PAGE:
BROADLEAVED KALMIA





(Kalmia latifolia) Heath family



Flowers - Buds and new flowers bright rose pink, afterward fading

white, and only lined with pink, 1 in. across, or less, numerous,

in terminal clusters. Calyx small, 5-parted, sticky corolla like

a 5-pointed saucer, with 10 projections on outside; 10 arching

stamens, an anther lodged in each projection; 1 pistil. Stem:

Shrubby, woody, stiffly branched, 2 to 20 ft. high. Leaves:

Evergreen, entire, oval to elliptic, pointed at both ends,

tapering into petioles. Fruit: A round, brown capsule, with the

style long remaining on it.

Preferred Habitat - Sandy or rocky woods, especially in hilly or

mountainous country.

Flowering Season - May-June.

Distribution - New Brunswick and Ontario, southward to the Gulf

of Mexico, and westward to Ohio.



It would be well if Americans, imitating the Japanese in making

pilgrimages to scenes of supreme natural beauty, visited the

mountains, rocky, woody hillsides, ravines, and tree-girt uplands

when the laurel is in its glory; when masses of its pink and

white blossoms, set among the dark evergreen leaves, flush the

landscape like Aurora, and are reflected from the pools of

streams and the serene depths of mountain lakes. Peter Kalm, a

Swedish pupil of Linnaeus, who traveled here early in the

eighteenth century, was more impressed by its beauty than that of

any other flower. He introduced the plant to Europe, where it is

known as kalmia, and extensively cultivated on fine estates that

are thrown open to the public during the flowering season. Even a

flower is not without honor, save in its own country. We have

only to prepare a border of leaf-mould, take up the young plant

without injuring the roots or allowing them to dry, hurry them

into the ground, and prune back the bush a little, to establish

it in our gardens, where it will bloom freely after the second

year.



All the kalmias resort to a most ingenious device for compelling

insect visitors to carry their pollen from blossom to blossom. A

newly opened flower has its stigma erected where the incoming bee

must leave on its sticky surface the four minute orange-like

grains carried from the anther of another flower on the hairy

underside of her body. Now, each anther is tucked away in one of

the ten little pockets of the saucer-shaped blossom, and the

elastic filaments are strained upward like a bow. After hovering

above the nectary, the bee has only to descend toward it, when

her leg, touching against one of the hair-triggers of the spring

trap, pop goes the little anther-gun, discharging pollen from its

bores as it flies upward. So delicately is the mechanism

adjusted, the slightest jar or rough handling releases the

anthers; but, on the other hand, should insects be excluded by a

net stretched over the plant, the flowers will fall off and

wither without firing off their pollen-charged guns. At least,

this is true in the great majority of tests. As in the case of

hothouse flowers no fertile seed is set when nets keep away the

laurel's benefactors. One has only to touch the hair-trigger with

the end of a pin to see how exquisitely delicate is this

provision for cross-fertilization.



However much we may be cautioned by the apiculturalists against

honey made from laurel nectar, the bees themselves ignore all

warnings and apparently without evil results - happily for

flowers dependent upon them and their kin. Mr. Frank R. Cheshire,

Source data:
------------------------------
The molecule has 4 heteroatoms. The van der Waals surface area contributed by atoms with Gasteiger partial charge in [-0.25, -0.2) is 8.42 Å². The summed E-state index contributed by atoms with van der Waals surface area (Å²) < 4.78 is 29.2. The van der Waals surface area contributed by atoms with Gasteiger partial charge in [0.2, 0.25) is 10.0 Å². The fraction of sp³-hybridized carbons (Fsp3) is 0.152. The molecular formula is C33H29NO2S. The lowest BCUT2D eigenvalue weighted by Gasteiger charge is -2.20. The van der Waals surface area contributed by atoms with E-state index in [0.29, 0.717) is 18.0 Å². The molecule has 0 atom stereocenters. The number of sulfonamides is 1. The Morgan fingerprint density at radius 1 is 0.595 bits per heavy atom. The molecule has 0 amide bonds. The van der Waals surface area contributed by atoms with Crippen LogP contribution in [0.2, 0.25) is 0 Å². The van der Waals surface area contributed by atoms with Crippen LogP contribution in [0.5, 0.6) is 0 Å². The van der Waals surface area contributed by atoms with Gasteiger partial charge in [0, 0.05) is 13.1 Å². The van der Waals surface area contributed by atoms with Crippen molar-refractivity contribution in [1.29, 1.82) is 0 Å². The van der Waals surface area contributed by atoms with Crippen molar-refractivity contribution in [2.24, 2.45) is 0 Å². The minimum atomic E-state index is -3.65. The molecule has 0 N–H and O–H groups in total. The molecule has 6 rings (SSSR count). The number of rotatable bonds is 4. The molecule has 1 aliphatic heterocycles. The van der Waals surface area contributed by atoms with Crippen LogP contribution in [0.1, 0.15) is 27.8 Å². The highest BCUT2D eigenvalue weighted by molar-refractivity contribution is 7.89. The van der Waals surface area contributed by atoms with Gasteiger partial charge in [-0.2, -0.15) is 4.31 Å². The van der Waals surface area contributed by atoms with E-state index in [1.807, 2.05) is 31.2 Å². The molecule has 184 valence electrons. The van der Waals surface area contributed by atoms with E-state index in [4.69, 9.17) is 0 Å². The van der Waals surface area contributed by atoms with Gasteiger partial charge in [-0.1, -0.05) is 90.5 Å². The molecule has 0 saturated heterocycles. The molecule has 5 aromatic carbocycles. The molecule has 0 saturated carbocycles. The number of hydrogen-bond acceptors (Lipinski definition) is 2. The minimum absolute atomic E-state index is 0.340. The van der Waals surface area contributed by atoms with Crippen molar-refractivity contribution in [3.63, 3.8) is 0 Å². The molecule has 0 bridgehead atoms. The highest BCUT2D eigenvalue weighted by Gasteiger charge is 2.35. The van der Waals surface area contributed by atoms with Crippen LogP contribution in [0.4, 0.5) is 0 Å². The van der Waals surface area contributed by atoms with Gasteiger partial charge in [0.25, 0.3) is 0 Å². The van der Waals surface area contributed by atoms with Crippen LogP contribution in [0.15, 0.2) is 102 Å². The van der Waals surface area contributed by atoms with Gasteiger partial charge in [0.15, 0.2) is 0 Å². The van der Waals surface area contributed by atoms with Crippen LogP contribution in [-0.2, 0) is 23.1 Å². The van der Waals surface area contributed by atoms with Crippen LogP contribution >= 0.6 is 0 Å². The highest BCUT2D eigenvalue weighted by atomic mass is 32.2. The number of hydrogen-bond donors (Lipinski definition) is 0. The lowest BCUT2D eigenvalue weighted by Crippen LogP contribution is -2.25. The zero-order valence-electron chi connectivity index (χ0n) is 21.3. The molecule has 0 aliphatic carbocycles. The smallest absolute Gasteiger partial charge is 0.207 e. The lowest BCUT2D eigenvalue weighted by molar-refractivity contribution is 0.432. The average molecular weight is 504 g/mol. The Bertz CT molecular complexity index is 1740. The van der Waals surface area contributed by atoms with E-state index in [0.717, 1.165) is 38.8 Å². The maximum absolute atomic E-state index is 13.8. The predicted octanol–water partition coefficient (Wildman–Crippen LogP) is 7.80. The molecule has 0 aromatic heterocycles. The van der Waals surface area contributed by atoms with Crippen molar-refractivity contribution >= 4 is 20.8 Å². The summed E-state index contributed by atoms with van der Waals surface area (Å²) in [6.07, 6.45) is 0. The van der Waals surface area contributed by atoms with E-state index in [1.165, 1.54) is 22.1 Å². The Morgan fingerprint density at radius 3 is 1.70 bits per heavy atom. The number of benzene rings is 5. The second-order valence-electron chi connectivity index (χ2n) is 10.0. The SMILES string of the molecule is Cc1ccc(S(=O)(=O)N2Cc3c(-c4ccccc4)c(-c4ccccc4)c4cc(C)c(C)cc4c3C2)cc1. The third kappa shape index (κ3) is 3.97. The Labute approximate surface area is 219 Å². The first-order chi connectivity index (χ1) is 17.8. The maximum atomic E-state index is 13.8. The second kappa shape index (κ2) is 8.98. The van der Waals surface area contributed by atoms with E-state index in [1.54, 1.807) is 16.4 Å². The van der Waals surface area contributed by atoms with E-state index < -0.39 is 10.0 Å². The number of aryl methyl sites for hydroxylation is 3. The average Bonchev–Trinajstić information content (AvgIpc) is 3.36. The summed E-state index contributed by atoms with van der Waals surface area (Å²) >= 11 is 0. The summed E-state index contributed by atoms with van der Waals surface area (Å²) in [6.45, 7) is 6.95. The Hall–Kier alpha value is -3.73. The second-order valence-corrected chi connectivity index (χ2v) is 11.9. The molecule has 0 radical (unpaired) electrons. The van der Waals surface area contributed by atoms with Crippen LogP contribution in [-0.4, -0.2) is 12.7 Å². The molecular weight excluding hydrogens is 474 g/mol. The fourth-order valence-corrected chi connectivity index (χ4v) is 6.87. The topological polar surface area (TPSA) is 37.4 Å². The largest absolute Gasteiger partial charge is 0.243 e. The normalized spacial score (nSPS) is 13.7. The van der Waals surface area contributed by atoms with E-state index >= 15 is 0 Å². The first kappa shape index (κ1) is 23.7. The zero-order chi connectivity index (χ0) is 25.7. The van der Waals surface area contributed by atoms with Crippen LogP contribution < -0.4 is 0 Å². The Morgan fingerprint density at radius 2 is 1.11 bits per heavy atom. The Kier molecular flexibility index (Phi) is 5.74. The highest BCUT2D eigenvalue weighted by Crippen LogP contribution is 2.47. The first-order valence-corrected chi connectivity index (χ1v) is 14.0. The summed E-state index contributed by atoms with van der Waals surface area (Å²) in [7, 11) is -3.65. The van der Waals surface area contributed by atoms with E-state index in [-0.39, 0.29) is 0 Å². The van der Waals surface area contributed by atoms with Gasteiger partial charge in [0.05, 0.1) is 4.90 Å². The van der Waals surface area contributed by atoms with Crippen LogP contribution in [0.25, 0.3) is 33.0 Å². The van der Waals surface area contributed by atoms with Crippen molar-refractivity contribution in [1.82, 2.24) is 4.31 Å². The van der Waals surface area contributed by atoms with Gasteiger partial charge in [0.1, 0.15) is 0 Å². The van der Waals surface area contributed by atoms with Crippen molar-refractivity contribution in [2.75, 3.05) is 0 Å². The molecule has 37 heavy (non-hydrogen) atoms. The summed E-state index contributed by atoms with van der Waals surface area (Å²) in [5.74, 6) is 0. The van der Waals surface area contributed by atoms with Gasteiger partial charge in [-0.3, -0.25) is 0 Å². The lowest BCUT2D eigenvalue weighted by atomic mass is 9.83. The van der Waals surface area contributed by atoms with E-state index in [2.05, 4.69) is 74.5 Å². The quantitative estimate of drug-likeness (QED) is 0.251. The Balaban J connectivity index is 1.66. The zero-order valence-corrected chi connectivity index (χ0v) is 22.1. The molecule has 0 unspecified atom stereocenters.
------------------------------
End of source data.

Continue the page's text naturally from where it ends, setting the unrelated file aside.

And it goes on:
in "Bees and Bee-keeping," the standard English work on the

subject, writes: "During the celebrated Retreat of the Ten

Thousand, as recorded by Xenophon in his 'Anabasis,' the soldiers

regaled themselves upon some honey found near Trebizonde where

were many beehives. Intoxication with vomiting was the result.

Some were so overcome, he states, as to be incapable of standing.

Not a soldier died, but very many were greatly weakened for

several days. Tournefort endeavored to ascertain whether this

account was corroborated by anything ascertainable in the

locality, and had good reason to be satisfied respecting it. He

concluded that the honey had been gathered from a shrub growing

in the neighborhood of Trebizonde, which is well known there as

producing the before-mentioned effects. It is now agreed that the

plants were species of rhododendron and azaleas. Lamberti

confirms Xenophon's account by stating that similar effects are

produced by honey of Colchis, where the same shrubs are common.

In 1790, even, fatal cases occurred in America in consequence of

eating wild honey, which was traced to Kahmia latifolia by an

inquiry instituted under direction of the American government.

Happily, our American cousins are now never likely to thus

suffer, thanks to drainage, the plow, and the bee-farm."



One of the beautiful swallow-tail butterflies lays its eggs on

laurel leaves, that the larvae may feed on them later; yet the

foliage often proves deadly to more highly organized creatures.

Most cattle know enough to let it alone; nevertheless some fall

victims to it every year. Even the intelligent grouse, hard

pressed with hunger when deep snow covers much of their chosen

food are sometimes found dead and their crops distended by these

leaves. How far more unkind than the bristly armored thistle's is

the laurel's method of protecting itself against destruction!

Even the ant, intent on pilfering sweets secreted for bees, it

ruthlessly glues to death against its sticky stems and calices.

According to Dr. Barton the Indians drink a decoction of kalmia

leaves when they wish to commit suicide.



As laurel wood is very hard and solid, weighing forty-four pounds

to the cubic foot, it is in great demand for various purposes,

one of them indicated in the plant's popular name of Spoon-wood.





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